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Pakistan General Dismisses North Waziristan ‘Hype’

Pakistan General Dismisses North Waziristan ‘Hype’

Corps Commander Peshawar Lt Gen Asif Yasin Malik

 

MOHAMAD GAT, Pakistan — A leading Pakistani commander on Wednesday sought to play down “media hype” over the prospect of an imminent military offensive to meet US interests in North Waziristan.

 

In the fallout from Osama bin Laden’s killing, US officials are said to have increased pressure on Pakistan to mount a major offensive in the district, considered the premier Taliban and Al-Qaeda fortress along the Afghan border.

 

Local newspaper The News reported this week that Pakistan had decided to launch a “careful and meticulous” military offensive in North Waziristan after US Secretary of State Hillary Clinton’s recent visit to Islamabad.

 

But Lieutenant General Asif Yasin Malik, the corps commander supervising all military operations in the northwestern province of Khyber Pakhtunkhwa, told reporters: “We will undertake operation in North Waziristan when we want to.”

 

“There has been a lot of media hype about the operation,” said Malik in the Mohamad Gat area of tribal district Mohmand, where the military flew reporters to show off apparent progress in battles against homegrown Taliban.

 

“I do not operate on press reports. I get orders from my high command,” he said in response to a question.

 

“We will undertake such an operation when it is in our national interest militarily,” the general said, describing North Waziristan as “calm and peaceful as it was weeks ago”.

 

The remote, mountainous region has attracted major interest in the United States as a fiefdom of the Haqqani network, one of its most potent enemies across the border in Afghanistan and thought to have a core of 4,000 fighters.

 

The Al-Qaeda-linked group attacks only across the border in Afghanistan, and is said to have long-standing ties to Pakistan’s intelligence services.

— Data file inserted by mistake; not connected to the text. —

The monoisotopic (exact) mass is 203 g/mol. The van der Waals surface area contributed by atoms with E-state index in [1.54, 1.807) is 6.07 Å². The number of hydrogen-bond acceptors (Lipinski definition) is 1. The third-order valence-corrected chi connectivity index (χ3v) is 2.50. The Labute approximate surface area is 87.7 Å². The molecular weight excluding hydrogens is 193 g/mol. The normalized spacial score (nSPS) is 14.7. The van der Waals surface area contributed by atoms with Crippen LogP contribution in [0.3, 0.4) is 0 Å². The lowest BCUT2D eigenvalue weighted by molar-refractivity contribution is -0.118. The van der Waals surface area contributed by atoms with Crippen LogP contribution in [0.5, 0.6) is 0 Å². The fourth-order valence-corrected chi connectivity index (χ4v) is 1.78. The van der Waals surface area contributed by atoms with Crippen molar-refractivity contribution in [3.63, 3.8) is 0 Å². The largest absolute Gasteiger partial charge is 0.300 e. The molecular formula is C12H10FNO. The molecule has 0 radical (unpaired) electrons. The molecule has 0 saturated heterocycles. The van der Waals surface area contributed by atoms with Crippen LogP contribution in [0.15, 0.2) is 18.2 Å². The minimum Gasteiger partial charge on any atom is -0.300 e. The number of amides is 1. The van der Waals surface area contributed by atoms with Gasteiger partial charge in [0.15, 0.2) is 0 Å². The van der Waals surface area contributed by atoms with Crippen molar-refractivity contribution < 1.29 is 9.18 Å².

Pakistani officials are said to believe they cannot win if they take on its leaders, who command considerable tribal support and are well-armed.

 

Set up by Afghan warlord Jalaluddin Haqqani, the group is loyal to the Taliban and has been blamed for some of the deadliest attacks in Afghanistan, including a suicide bombing in 2009 that killed seven CIA operatives.

 

But asked about the Haqqanis, Malik hit back: “We are misusing the word ‘network’. It does not become a network if four people sit together somewhere.”

 

Instead he said the military was focused on maintaining an already “stable” environment to undertake “developmental activity” in North Waziristan, and confirmed reports that a cadet college in the area had been reopened.

 

The army had closed the college at Razmak after Taliban militants briefly kidnapped 46 students and two staff in June 2009 as they were going home at the start of the summer holidays.

 

In the absence of a Pakistani military offensive, a covert CIA drone war on Taliban and Al-Qaeda-linked fighters has been concentrated in North Waziristan, and Western officials say it has dealt a major blow to militant capabilities.

 

But Pakistan is publicly opposed to the drones as a violation of sovereignty and parliament demanded an end to the attacks in the fallout over the May 2 killing of Osama bin Laden in the Pakistani city of Abbottabad by US troops.

 

Malik called the programme a “negative thing” that “creates instability and infringes” his relationships with local tribes, and rejected any question of a joint operation with US forces in North Waziristan or anywhere else.

 

Clinton last Friday urged Pakistan to take decisive steps to defeat Al-Qaeda, as she became the most senior US official to visit since US Navy SEALs found and killed bin Laden in the country on May 2.

 

The fact that the Al-Qaeda terror chief had been living in a garrison city just a stone’s throw from Pakistan’s top military academy raised disturbing questions about incompetence or complicity within the armed forces.

 

Under US pressure to crack down on Islamist havens on the Afghan border, Pakistan has been fighting for years against homegrown militants in much of the tribal belt, dubbed a global headquarters of Al-Qaeda.

 

Pakistan has always maintained that any North Waziristan operation would be of its own time and choosing, arguing that its 140,000 troops committed to the northwest are already too overstretched fighting elsewhere.